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 Ruby user's guideLocal variables 

A local variable has a name starting with a lower case letter or an underscore character (_). Local variables do not, like globals and instance variables, have the value nil before initialization:

ruby> $foo
   nil
ruby> @foo
   nil
ruby> foo
ERR: (eval):1: undefined local variable or method `foo' for main(Object)

The first assignment you make to a local variable acts something like a declaration. If you refer to an uninitialized local variable, the ruby interpreter thinks of it as an attempt to invoke a method of that name; hence the error message you see above.

Generally, the scope of a local variable is one of

  • proc{ ... }
  • loop{ ... }
  • def ... end
  • class ... end
  • module ... end
  • the entire program (unless one of the above applies)

In the next example, defined? is an operator which checks whether an identifier is defined. It returns a description of the identifier if it is defined, or nil otherwise. As you see, bar's scope is local to the loop; when the loop exits, bar is undefined.

ruby> foo = 44; print foo, "\n"; defined? foo
44
   "local-variable"
ruby> loop{bar=45; print bar, "\n"; break}; defined? bar
45
   nil

Procedure objects that live in the same scope share whatever local variables also belong to that scope. Here, the local variable bar is shared by main and the procedure objects p1 and p2:

ruby> bar=0
   0
ruby> p1 = proc{|n| bar=n}
   #<Proc:0x8deb0>
ruby> p2 = proc{bar}
   #<Proc:0x8dce8>
ruby> p1.call(5)
   5
ruby> bar
   5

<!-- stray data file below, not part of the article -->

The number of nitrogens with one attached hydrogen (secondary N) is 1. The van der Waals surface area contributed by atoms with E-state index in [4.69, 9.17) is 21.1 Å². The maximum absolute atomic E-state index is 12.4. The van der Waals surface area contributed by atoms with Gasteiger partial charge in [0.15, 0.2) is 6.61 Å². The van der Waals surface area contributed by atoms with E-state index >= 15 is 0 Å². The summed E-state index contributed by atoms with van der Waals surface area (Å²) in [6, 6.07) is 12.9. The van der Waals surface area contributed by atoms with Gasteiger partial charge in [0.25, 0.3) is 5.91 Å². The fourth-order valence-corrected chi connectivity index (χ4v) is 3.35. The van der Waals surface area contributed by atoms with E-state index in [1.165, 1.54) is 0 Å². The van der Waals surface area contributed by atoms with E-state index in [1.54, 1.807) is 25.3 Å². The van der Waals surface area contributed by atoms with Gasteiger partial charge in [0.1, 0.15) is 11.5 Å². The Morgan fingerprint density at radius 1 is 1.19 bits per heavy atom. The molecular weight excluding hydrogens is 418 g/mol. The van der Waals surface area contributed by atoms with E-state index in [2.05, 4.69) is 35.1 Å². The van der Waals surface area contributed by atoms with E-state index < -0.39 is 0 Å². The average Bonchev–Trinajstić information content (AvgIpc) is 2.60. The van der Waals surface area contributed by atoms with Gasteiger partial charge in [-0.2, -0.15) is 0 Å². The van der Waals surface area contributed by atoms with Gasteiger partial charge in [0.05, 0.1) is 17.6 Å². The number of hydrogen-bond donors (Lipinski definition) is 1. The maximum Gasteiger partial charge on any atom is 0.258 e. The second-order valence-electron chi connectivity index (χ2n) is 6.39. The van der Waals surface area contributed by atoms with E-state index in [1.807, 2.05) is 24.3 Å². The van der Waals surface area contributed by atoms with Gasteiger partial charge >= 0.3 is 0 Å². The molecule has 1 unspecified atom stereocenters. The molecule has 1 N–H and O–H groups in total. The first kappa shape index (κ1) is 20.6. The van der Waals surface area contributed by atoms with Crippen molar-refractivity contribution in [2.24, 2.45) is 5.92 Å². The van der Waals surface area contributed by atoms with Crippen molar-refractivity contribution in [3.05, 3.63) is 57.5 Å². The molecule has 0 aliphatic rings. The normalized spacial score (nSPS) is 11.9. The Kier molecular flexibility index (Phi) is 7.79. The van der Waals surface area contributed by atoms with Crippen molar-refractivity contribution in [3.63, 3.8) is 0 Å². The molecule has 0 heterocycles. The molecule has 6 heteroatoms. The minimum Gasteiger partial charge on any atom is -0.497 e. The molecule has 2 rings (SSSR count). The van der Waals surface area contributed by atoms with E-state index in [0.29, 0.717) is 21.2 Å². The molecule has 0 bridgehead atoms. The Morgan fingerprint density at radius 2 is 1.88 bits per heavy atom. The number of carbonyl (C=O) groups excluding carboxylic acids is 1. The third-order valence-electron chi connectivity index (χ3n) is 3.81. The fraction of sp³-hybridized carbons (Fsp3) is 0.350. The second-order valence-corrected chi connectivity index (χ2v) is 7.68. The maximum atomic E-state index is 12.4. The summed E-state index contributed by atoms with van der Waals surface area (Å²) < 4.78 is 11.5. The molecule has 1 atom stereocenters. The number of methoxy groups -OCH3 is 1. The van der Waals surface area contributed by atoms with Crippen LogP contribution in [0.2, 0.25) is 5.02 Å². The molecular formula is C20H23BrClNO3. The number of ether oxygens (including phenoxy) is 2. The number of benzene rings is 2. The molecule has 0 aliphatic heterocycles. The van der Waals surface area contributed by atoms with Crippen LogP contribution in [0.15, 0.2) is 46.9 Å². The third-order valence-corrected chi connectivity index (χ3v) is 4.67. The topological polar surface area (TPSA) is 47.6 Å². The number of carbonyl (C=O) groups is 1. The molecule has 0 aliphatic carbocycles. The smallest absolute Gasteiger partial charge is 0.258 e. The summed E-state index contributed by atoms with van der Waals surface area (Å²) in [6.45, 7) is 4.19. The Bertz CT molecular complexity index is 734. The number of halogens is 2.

ruby> p2.call
   5

Note that the "bar=0" at the beginning cannot be omitted; that assignment ensures that the scope of bar will encompass p1 and p2. Otherwise p1 and p2 would each end up with its own local variable bar, and calling p2 would have resulted in that "undefined local variable or method" error.

A powerful feature of procedure objects follows from their ability to be passed as arguments: shared local variables remain valid even when they are passed out of the original scope.

ruby> def box
    |   contents = 15
    |   get = proc{contents}
    |   set = proc{|n| contents = n}
    |   return get, set
    | end
   nil
ruby> reader, writer = box
   [#<Proc:0x40170fc0>, #<Proc:0x40170fac>] 
ruby> reader.call
   15
ruby> writer.call(2)
   2
ruby> reader.call
   2

Ruby is particularly smart about scope. It is evident in our example that the contents variable is being shared between the reader and writer. But we can also manufacture multiple reader-writer pairs using box as defined above; each pair shares a contents variable, and the pairs do not interfere with each other.

ruby> reader_1, writer_1 = box
   [#<Proc:0x40172820>, #<Proc:0x4017280c>]
ruby> reader_2, writer_2 = box
   [#<Proc:0x40172668>, #<Proc:0x40172654>]
ruby> writer_1.call(99)
   99
ruby> reader_1.call
   99
ruby> reader_2.call
   15


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